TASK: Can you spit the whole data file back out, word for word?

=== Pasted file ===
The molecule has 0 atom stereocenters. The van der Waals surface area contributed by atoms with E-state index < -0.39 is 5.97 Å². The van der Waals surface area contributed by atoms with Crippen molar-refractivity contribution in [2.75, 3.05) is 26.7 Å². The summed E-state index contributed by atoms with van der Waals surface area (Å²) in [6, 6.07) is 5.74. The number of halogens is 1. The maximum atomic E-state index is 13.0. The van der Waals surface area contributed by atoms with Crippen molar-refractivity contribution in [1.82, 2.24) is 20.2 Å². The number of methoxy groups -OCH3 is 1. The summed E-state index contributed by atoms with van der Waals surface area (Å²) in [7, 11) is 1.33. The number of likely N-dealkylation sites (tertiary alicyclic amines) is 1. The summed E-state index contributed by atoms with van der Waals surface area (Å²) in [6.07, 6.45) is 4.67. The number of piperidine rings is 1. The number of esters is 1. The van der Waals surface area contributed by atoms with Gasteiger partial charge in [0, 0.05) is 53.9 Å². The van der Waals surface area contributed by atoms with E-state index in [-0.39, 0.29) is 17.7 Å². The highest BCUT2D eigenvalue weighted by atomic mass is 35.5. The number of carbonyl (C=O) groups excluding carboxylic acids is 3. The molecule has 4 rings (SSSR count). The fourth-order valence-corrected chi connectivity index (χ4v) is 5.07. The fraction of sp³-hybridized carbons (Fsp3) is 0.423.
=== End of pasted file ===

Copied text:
The molecule has 0 atom stereocenters. The van der Waals surface area contributed by atoms with E-state index < -0.39 is 5.97 Å². The van der Waals surface area contributed by atoms with Crippen molar-refractivity contribution in [2.75, 3.05) is 26.7 Å². The summed E-state index contributed by atoms with van der Waals surface area (Å²) in [6, 6.07) is 5.74. The number of halogens is 1. The maximum atomic E-state index is 13.0. The van der Waals surface area contributed by atoms with Crippen molar-refractivity contribution in [1.82, 2.24) is 20.2 Å². The number of methoxy groups -OCH3 is 1. The summed E-state index contributed by atoms with van der Waals surface area (Å²) in [7, 11) is 1.33. The number of likely N-dealkylation sites (tertiary alicyclic amines) is 1. The summed E-state index contributed by atoms with van der Waals surface area (Å²) in [6.07, 6.45) is 4.67. The number of piperidine rings is 1. The number of esters is 1. The van der Waals surface area contributed by atoms with Gasteiger partial charge in [0, 0.05) is 53.9 Å². The van der Waals surface area contributed by atoms with E-state index in [-0.39, 0.29) is 17.7 Å². The highest BCUT2D eigenvalue weighted by atomic mass is 35.5. The number of carbonyl (C=O) groups excluding carboxylic acids is 3. The molecule has 4 rings (SSSR count). The fourth-order valence-corrected chi connectivity index (χ4v) is 5.07. The fraction of sp³-hybridized carbons (Fsp3) is 0.423.